5. Reductionism.  Whenever population studies look at an isolated nutrient (in this case fat) and disease outcomes, I think the results are somewhat suspect.  Free living humans don’t eat isolated nutrients.  Reductionism serves us better when looking for mechanisms which help to explain relationships.  A better approach is to look at the type of foods eaten.  It has been consistently shown that dietary patterns which contain high amounts of meat (or animal- derived foods) and processed foods contribute to increased risk for obesity, diabetes, heart disease, certain cancers and Alzheimer’s disease.  In fact, I have yet to see a study where increased meat consumption is associated with improved health outcomes. In the European Prospective Investigation into Cancer (EPIC) study, for example, the number one predictor of weight gain over 5 years was meat (chicken included) consumption (this after adjustment for calories).  Personally I think that looking at food types and disease outcomes is far more informative.
  6. In some of the studies used in this analysis, the researchers didn’t differentiate between polyunsaturated fats from oils or margarines vs from whole food sources like nuts and avocados.  As it turns out, that matters.  Again, reductionist research does little to inform us as to the best diet for long-term health.  

Meta-analysis of prospective and case-controlled studies is useful and can serve to inform and raise questions, but they should not be used as conclusive evidence and their conclusions are only as sound as the studies used in the analysis.  Determining the best diet for preventing coronary disease should be based on a wide variety of study designs, including epidemiological, population studies (both prospective and retrospective), metabolic ward feeding trials, animal studies and intervention studies.  To date, the only diet shown to reverse CD (based on intervention feeding studies) is one that is high in nutrients and fiber (whole plant foods) and very low in saturated fat and cholesterol (i.e. animal foods).  Until such a time that there is an intervention study showing regression of CD with high intakes of saturated fats, I will continue to severely limit my intake of saturated fat and cholesterol-laden foods.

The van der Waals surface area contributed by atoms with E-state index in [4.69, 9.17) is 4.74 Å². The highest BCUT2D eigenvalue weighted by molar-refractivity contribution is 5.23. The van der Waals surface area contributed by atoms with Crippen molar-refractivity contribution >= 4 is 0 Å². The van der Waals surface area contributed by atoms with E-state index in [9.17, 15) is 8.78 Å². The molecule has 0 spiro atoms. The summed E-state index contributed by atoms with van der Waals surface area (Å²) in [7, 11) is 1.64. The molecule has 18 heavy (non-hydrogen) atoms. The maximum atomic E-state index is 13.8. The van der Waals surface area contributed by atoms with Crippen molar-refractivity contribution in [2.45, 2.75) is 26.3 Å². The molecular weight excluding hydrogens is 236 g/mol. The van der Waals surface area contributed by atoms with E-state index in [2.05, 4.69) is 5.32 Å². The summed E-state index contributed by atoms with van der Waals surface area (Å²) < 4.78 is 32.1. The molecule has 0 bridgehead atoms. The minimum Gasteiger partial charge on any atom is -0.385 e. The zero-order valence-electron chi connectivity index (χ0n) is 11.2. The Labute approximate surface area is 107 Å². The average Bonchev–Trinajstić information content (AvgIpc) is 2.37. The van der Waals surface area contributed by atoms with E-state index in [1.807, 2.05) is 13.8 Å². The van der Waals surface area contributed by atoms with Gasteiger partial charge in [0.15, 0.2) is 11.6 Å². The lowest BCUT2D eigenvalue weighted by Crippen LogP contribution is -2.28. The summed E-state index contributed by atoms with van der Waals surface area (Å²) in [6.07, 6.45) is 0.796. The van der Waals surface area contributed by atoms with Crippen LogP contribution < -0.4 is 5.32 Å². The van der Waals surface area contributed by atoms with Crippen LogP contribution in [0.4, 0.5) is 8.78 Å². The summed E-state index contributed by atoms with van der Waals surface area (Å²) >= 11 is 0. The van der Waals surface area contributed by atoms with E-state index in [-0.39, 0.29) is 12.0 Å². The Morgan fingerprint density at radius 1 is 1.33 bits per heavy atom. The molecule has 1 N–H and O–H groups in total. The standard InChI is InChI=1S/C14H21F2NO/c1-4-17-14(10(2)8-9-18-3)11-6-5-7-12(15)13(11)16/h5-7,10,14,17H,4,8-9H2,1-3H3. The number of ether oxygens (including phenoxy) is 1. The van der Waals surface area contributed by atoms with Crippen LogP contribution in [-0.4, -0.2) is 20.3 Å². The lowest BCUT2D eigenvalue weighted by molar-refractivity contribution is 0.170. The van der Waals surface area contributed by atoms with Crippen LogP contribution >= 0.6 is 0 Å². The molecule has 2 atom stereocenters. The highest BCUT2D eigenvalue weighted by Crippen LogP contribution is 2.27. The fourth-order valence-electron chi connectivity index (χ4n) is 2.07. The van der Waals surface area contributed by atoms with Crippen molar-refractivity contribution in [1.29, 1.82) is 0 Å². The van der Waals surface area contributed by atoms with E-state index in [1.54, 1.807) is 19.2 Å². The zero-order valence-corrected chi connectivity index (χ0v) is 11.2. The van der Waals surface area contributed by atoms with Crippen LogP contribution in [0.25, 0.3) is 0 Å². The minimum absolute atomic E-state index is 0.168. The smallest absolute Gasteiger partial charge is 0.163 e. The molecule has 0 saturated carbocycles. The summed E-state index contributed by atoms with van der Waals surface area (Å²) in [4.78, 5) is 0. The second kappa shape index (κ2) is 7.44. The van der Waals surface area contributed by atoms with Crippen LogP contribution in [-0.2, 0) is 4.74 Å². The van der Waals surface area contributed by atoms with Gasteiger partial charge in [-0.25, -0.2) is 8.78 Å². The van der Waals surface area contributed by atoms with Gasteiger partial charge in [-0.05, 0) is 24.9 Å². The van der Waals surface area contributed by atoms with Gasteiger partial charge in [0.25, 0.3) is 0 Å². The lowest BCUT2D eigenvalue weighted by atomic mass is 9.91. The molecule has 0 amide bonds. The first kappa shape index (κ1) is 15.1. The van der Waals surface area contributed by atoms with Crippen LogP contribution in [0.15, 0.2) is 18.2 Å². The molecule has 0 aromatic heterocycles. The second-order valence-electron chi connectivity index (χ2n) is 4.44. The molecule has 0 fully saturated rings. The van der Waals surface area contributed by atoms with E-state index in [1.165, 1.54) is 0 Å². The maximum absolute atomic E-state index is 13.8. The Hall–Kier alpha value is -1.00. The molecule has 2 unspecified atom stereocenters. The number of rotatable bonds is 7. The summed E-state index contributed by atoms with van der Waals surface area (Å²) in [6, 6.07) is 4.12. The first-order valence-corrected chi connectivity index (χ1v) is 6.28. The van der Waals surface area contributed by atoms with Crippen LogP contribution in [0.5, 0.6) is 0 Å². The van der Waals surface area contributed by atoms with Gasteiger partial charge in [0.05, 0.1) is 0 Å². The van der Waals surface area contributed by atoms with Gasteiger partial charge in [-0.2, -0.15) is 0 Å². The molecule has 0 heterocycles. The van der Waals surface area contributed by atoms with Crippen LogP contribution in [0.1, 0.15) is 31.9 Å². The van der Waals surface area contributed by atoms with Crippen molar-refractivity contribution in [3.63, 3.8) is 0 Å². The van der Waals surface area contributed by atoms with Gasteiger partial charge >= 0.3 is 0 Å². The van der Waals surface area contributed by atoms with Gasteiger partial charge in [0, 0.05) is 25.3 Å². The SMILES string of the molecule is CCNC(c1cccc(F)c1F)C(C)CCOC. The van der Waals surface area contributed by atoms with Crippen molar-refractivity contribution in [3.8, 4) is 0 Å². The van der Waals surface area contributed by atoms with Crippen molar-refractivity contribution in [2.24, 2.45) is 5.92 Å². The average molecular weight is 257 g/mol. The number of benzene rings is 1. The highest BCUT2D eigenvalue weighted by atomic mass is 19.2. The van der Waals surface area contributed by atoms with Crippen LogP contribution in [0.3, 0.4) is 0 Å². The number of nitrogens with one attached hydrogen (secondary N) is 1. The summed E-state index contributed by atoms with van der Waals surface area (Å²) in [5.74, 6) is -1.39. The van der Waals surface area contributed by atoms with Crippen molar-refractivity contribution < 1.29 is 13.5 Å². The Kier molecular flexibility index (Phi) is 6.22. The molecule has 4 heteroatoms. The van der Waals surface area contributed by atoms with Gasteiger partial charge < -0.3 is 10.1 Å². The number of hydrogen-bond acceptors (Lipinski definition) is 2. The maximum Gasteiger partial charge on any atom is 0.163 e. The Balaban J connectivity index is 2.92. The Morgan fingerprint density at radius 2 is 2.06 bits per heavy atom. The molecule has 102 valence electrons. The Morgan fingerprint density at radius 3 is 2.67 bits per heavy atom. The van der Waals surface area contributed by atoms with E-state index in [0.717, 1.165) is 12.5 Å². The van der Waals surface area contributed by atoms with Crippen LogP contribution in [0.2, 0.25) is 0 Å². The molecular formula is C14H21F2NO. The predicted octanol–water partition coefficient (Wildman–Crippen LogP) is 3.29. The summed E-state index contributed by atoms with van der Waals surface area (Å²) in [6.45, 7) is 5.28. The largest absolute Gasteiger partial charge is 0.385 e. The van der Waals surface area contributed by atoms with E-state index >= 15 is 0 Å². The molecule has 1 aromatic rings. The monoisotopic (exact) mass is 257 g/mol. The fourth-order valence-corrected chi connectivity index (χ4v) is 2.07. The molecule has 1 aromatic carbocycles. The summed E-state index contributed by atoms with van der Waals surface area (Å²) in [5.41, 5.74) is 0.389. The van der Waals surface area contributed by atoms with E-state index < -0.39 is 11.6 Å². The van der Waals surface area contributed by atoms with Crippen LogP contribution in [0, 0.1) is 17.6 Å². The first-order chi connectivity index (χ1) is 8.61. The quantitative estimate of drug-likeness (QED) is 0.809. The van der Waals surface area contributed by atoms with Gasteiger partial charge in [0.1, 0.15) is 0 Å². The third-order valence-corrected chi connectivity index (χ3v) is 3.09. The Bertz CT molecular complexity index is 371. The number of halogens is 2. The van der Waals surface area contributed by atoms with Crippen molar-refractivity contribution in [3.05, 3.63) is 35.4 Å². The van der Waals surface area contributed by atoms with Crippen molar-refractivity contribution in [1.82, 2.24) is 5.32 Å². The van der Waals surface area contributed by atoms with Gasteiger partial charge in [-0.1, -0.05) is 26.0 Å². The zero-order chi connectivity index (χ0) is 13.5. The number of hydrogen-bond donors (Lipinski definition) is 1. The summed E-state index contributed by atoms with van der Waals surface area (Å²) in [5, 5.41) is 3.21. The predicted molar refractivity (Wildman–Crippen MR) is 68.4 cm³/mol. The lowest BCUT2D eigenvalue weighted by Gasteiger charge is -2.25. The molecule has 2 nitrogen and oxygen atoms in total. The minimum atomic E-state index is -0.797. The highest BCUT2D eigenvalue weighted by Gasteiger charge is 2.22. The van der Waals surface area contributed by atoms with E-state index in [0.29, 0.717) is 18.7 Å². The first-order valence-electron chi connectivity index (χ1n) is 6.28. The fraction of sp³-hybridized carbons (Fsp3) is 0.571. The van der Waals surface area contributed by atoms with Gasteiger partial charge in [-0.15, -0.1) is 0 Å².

Having said all that, trying to make a case for single nutrients or isolated food compounds as either causing our health problems or solving them will invariably lead us down the wrong path.  To quote David Katz of Yale University, “we seem to have an insatiable appetite for mere grains of truth about diet and health then the complete recipe.” 

Not all carbs lead to weight gain, nor will going gluten-free solve our health problems.  Just because jelly beans and black beans are both high in carbs, does not mean they are created equal.  Olives and olive oil are two very different foods, one has nutrients and fiber, the other is well, mostly calories.  Going vegan can be just as unhealthy if we substitute animal foods for junk plant-foods.  Demonizing or promoting various intakes of fats, carbs or proteins is an exercise in futility.  True we need all three to some degree, but we need to eat them well packaged with a full complement of fiber, water and micronutrients.  Kale and steak are both protein rich foods but steak is devoid of the health promoting nutrients and antioxidants found in kale.  

After 15+ years of reading nutrition research it quite simply boils down to this: eat mostly whole plant foods (vegetables, fruits, beans, whole grains, mushrooms, nuts and seeds), leave dairy for what nature intended (growing small baby cows to large ones) and limit meat consumption for those rare special occasions (or avoid it altogether), or if you must, use it as a condiment.  The same is true for sugar.  This way of eating will go a long ways towards resolving our current health problems.